The Indiana Supreme Court could add another reason – to a limited list – for why employees can’t be fired.
The justices considered that issue at a court hearing Thursday.
In Indiana, employers don’t need a reason to fire you. But the state Supreme Court has established a few exceptions.
Forrest Perkins believes his case falls under one such exception. He says his employer, a South Bend hospital, fired him after he testified at a coworker’s unemployment hearing.
Perkins’s attorney, Shaw Friedman, says if the court rules against him, it sends a chilling message.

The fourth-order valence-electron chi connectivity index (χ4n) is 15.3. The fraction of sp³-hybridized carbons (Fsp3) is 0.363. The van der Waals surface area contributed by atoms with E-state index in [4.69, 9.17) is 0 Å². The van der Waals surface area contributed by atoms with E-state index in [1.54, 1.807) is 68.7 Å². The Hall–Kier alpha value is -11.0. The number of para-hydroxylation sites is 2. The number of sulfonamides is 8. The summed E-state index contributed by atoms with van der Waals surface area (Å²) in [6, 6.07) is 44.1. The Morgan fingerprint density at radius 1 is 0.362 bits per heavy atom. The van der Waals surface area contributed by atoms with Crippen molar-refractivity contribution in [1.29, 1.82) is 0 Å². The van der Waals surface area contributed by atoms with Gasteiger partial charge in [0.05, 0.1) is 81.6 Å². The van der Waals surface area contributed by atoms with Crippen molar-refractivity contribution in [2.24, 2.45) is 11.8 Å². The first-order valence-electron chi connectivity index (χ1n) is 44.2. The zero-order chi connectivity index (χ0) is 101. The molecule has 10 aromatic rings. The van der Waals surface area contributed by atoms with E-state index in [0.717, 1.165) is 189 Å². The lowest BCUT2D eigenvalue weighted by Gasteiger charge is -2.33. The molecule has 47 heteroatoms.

“Any witness, whether appearing under subpoena or not at an unemployment hearing, should not be at risk of losing his or her job for testifying truthfully and honestly,” Friedman says.
"Subpoena or not" matters a lot here. The judge at the unemployment hearing didn’t actually give Perkins a summons. Perkins says he thought he was under subpoena, so that should count. But Chief Justice Loretta Rush seemed skeptical.
“You’re arguing that Perkins had a good faith belief that he had a subpoena," Rush says. "And good faith belief is a tough standard.”
There’s no timetable for the court’s decision.